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When were same-sex marriages made legal in England and Wales?

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Long-awaited by same-sex couples, same-sex marriage has now been legal in England and Wales for almost a decade. This momentous change to legislation has allowed thousands of same-sex marriages to be officiated since the Marriage (Same-Sex Couples) Act 2013 was introduced.

Want to find out more about same-sex marriage and what these legal changes mean to you?

To discover more about the law surrounding same-sex marriage in England and Wales, including the exact date the act was introduced and what it allows, carry on reading.

Below, you’ll find everything you could need to know about same-sex marriage and divorce from the experienced Family Team at Wilson Browne Solicitors.

What is meant by same-sex marriage?

Same-sex marriage (made legal in England and Wales by the Marriage (Same-Sex Couples) Act 2013) is quite simply the marriage between two people with the same sex and/or gender identity. For example, marriages between two men or two women.

It is estimated that 6,728 same-sex marriages were conducted in 2019. It’s also worth noting, however, that 822 divorces among same-sex couples were recorded in the same year.

What does the Marriage (Same-Sex Couples) Act 2013 in England and Wales allow?

The key provisions of the legislation includes:

  • Same-sex couples are able to get married in England and Wales
  • Such marriages are the same as marriages between a man and a woman under the law of England and Wales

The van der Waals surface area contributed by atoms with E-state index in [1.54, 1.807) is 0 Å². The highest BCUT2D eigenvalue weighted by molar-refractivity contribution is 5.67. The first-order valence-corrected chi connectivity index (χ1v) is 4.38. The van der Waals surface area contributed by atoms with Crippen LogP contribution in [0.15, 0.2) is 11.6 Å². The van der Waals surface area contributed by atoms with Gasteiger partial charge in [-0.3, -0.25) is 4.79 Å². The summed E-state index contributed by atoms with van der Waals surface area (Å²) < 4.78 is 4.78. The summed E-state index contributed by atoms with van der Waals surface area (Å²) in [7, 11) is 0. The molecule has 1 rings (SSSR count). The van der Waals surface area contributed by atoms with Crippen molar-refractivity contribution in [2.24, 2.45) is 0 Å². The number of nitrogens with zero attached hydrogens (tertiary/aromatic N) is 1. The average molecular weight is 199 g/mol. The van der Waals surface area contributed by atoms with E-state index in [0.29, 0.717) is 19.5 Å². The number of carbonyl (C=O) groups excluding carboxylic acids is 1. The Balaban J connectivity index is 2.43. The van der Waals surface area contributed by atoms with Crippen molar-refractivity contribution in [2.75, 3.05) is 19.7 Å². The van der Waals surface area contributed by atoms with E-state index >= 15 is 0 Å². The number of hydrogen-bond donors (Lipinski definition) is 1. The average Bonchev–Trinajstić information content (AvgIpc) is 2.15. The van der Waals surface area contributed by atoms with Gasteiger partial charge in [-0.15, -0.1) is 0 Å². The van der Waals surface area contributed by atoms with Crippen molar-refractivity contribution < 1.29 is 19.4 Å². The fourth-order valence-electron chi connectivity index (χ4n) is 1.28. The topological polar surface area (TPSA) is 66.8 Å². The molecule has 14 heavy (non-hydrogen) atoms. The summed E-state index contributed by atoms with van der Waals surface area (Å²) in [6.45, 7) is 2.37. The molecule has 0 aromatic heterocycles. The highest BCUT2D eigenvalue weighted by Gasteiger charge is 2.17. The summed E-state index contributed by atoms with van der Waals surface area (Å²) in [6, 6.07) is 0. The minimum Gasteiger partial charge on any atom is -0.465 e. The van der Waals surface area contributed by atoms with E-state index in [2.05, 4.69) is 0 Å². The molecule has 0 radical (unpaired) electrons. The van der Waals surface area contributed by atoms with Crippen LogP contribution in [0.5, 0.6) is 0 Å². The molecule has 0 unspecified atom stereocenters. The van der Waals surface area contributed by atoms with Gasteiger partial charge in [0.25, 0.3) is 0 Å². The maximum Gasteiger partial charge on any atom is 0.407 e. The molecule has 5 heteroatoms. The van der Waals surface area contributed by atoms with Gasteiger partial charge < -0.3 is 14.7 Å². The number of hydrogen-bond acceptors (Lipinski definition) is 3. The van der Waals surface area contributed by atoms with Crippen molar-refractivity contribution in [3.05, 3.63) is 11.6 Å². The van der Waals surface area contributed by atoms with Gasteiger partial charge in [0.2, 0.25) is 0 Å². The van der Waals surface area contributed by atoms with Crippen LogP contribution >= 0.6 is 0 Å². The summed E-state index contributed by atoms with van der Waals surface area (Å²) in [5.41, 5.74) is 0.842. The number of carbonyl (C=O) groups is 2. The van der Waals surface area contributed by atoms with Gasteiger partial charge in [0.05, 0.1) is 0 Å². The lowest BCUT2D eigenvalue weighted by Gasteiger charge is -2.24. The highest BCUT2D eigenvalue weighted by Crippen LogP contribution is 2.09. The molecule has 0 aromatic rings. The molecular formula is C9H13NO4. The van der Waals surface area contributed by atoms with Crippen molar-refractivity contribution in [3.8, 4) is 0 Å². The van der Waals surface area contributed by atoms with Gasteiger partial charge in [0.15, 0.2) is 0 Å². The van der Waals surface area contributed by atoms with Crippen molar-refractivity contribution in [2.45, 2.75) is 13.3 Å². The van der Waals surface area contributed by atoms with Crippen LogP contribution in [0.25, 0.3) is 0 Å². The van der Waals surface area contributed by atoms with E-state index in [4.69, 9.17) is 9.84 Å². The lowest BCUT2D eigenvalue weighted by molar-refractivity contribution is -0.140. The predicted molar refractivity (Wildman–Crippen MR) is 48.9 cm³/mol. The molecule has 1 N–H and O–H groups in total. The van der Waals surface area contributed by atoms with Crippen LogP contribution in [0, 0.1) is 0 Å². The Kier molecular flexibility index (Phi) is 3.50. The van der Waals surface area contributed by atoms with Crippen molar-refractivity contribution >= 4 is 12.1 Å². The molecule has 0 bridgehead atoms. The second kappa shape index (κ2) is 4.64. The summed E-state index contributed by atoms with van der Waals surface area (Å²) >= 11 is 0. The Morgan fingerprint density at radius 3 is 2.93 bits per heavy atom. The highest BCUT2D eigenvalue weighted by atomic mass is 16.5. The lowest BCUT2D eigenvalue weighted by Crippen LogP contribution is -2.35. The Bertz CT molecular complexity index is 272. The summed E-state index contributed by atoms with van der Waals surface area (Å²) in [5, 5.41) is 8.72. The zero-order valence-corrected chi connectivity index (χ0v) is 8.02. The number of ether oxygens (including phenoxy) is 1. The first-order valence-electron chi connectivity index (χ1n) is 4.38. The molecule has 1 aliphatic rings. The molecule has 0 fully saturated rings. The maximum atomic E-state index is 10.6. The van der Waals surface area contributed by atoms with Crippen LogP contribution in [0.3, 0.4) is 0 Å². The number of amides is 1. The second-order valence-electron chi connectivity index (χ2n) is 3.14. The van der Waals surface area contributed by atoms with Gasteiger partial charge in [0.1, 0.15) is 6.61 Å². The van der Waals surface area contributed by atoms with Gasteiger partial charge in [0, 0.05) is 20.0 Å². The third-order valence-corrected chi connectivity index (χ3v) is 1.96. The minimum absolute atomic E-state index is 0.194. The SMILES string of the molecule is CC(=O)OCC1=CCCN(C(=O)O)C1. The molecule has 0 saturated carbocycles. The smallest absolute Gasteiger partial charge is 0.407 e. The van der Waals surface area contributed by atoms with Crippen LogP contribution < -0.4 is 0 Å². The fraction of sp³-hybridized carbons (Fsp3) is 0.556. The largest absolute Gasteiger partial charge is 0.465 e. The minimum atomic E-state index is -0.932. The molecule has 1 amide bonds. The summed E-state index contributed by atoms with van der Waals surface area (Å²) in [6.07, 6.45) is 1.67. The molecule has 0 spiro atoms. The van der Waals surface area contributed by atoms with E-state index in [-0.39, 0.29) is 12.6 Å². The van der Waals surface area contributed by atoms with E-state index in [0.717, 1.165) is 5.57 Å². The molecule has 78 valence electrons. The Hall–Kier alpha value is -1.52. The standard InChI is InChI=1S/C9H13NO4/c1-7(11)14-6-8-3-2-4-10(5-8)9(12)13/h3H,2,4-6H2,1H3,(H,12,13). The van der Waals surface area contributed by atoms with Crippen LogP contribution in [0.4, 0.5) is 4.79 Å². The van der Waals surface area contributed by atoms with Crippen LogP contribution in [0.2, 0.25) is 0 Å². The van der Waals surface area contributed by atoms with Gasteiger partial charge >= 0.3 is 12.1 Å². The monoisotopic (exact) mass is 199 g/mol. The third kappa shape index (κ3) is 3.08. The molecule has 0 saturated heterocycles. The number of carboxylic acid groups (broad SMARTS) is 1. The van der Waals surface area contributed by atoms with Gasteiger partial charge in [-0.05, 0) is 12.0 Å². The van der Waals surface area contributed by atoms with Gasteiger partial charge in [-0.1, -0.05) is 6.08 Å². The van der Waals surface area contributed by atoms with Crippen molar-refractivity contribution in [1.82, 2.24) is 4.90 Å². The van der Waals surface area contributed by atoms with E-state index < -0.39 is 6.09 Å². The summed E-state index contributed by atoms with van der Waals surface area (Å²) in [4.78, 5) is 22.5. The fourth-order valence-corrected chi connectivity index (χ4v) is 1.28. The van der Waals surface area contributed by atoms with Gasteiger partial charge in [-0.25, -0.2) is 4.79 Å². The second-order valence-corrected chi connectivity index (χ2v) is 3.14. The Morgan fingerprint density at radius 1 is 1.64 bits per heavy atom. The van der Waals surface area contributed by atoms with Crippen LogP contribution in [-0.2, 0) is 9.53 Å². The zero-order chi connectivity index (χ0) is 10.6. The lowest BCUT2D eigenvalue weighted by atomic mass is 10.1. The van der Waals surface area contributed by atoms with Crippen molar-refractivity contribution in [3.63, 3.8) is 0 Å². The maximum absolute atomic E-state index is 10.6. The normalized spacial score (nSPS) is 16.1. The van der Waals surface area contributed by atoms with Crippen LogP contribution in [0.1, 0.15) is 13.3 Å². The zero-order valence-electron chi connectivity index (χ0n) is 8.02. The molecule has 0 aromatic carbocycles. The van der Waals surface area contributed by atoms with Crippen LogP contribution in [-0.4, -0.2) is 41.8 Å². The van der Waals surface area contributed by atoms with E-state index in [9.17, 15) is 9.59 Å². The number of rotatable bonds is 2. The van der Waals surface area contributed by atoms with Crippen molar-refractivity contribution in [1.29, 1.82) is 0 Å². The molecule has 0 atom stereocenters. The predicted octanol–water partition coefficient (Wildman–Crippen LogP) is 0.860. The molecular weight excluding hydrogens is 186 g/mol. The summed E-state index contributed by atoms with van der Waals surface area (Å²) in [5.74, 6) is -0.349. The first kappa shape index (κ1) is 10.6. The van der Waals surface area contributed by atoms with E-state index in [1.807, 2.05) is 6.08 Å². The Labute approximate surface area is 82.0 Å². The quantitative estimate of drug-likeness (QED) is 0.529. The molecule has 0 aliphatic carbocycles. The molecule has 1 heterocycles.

• Permits the marriage of same-sex couples by way of a civil ceremony
  • Permits the marriage of same-sex couples according to religious rites and usages where a religious organisation has opted into that process
  • Provides that there will be no obligation or compulsion on religious organisations or individuals to carry out or participate in a religious marriage ceremony of a same-sex couple
  • Provides protection under equality law for religious organisations and individuals who do not wish to marry same-sex couples in a religious ceremony
  • The repeal of section 11(c) of the Matrimonial Causes Act 1973 with the effect that a couple are not a man and a woman does not make a marriage void

Which religious organisations conduct same-sex marriages in England and Wales?

The Marriage (Same-Sex Couples) Act 2013 recognises that not all religious organisations believe in same-sex marriages. As such, it differentiates between the civil understanding of marriage (which is often broader and more inclusive) and the religious understanding of marriage.

Section 2 of the act introduced opt-in provisions, giving religious organisations and their representatives a choice as to whether they want to solemnise and/or conduct same-sex marriages.

The act goes on to acknowledge that same-sex marriage is not permitted in the Church of England and the Church in Wales. To date, both the Church of England and the Church in Wales have made their position clear – they don’t wish to conduct same-sex marriage ceremonies according to their rites, and they are not compelled by the act to do so.